Oil painting on canvas, The Hon. Felton Hervey (1712-1775) by John Fayram (active c.1713–d.1744), circa 1730. A painted oval half-length portrait of a young man, facing, gazing at the spectator, brown eyes, dark short hair/wig(?) wearing a deep blue velvet coat and white and gold brocade waistcoat with gilt buttons, and a white lace cravat, holding a cocked hat under his left arm. Inscribed at bottom 'The Honble Felton Hervey. Apparently a pair with portrait of Thomas Hervey.
He was the ninth and youngest son of John Hervey, 1st Earl of Bristol (1665–1751), the eighth by his second wife, Elizabeth Felton. Married on 25 December 1740 Dorothy Ashley, daughter of Solomon Ashley and widow of Charles Pitfield of Hoxton; she died in 1761. Apart from being dismissed as one of Queen Caroline’s equerries he appears to have led a respectable life. He died shortly after his return from a tour of Italy (1772–73) with his son and one of his daughters. They met up with his nephew, Colonel William Hervey (see ICK/P/88) on 10 September 1772 in Florence, where early in November he was presented to the Grand Duke, and by December had been painted by Zoffany, who inserted his portrait in a prominent position into the Tribuna, sitting in front of the Venus of Urbino, in conversation with Sir Horace Mann and Thomas Patch. In April 1773 he had an audience in Rome with Pope Clement XIV, and was “quite charmed by him” .After his death his considerable collection of pictures was sold at Christie’s, ‘from his mansion at Bury’, 3 and 4 February, 1775. He was also Groom of the Bedchamber to the Duke of Cumberland, and from 1759, Joint Remembrancer of the Court of the Exchequer with his son, Lt.Col.Felton Lionel Hervey, who married Selina Elwell, daughter of Sir John Elwell Bt. and Selina Bathurst in 1779. Their eldest son, Felton Elwell, Colonel, and ADC to the Duke of Wellington at Waterloo, added the name of Bathurst to his own in 1801, and in 1818 was made a baronet, with special remainder to his brother, Frederick Anne, from whom the Hervey-Bathurst baronets descend.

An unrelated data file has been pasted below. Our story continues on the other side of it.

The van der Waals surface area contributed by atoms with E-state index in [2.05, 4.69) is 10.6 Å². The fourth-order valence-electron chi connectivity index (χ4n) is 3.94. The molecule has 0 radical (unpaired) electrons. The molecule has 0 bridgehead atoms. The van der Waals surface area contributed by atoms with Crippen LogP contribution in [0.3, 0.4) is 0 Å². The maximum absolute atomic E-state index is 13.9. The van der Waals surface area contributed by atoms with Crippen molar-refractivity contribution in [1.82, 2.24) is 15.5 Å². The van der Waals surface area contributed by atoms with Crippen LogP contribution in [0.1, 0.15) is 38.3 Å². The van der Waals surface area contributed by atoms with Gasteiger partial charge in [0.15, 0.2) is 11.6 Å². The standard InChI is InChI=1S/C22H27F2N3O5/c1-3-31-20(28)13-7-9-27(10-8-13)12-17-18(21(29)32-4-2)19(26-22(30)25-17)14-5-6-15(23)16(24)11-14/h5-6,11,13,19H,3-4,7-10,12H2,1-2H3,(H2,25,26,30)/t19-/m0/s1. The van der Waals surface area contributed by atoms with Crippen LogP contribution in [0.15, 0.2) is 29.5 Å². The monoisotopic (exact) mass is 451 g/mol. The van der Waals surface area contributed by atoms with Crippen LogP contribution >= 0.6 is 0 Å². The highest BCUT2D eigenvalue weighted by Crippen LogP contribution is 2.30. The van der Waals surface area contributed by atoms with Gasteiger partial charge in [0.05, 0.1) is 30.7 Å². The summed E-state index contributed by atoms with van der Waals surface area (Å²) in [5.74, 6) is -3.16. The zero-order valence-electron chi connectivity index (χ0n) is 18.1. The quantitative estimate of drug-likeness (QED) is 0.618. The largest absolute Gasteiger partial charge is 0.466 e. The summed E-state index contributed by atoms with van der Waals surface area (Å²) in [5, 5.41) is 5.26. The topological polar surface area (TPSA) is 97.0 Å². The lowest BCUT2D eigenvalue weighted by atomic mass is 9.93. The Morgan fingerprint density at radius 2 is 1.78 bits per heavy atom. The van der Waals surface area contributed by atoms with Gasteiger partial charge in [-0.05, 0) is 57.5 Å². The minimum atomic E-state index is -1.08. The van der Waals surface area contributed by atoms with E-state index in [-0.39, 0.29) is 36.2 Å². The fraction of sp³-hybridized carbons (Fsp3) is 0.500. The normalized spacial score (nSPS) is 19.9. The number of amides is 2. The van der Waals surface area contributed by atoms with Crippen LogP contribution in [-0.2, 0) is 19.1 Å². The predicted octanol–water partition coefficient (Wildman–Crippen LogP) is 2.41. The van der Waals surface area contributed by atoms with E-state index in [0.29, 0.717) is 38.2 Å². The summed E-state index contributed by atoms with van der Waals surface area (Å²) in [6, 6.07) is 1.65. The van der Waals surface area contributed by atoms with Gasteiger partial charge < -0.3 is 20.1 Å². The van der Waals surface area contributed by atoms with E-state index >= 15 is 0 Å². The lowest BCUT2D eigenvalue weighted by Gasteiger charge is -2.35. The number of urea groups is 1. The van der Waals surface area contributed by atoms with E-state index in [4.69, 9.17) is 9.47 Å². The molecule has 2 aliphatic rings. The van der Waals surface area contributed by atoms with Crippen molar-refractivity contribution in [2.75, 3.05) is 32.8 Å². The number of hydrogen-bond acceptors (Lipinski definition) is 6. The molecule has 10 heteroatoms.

Felton was the best of the brothers in that after an inauspicious youth he never worried his father more and he led an exemplary life. He went to court as a page to Queen Caroline, but was apparently dismissed for misconduct. He had a private tutor before going to Eton 1727–30; he was sacked [expelled] from the school. He became Her Majesty’s equerry in 1736, and also attended the Duke of Cumberland abroad in 1743 as his Groom of the Bedchamber. He was MP for Bury St Edmunds from 1747–61 and lived for some of his time at the Manor House, Bury St Edmunds which he inherited from his mother in 1741. His wife was Dorothy, daughter of Solomon Ashley of Westminster, widow of Charles Pitfield of Hoxton. She died in 1761 & was buried in Bury St Edmunds but on Felton’s death her remains were removed to Ickworth.
There were three daughters, Amelia, Caroline & Eloisa, and a son Felton Lionel Hervey. He inherited The Manor House in Bury St Edmunds from his father, but shot himself in a London gunsmith’s shop in the Strand in 1785. In Egham church is a monument to Felton Hervey’s grandson, Sir Felton Elwell Bathurst Hervey who was ADC to the Duke of Wellington at the Battle of Waterloo, he lost an arm in the campaign and died in 1819 age 36.
Presumably commissioned by the sitter’s father, but only another portrait of him is listed in the 1st Earl’s ‘Book of Expences’ (Diary, p.163): 1734 April 10. Paid John Fayram the painter seven pounds for my son Felton’s picture [it cannot be this picture, since £7 is what Fayram charged for a ‘½ length’ (i.e. ¾ length); the sitter here is also surely younger than 22 or 23]; thence by descent and inheritance to the 4th Marquess (1863–1951) after the death of the 3rd Marquess (1834-1907), after which accepted in lieu of tax by HM Treasury, along with Ickworth and the rest of its contents, and transferred to the National Trust in 1956
Marks and inscriptions
The Honble Felton Hervey
Makers and roles
John Fayram (active c.1713–d.1744), artist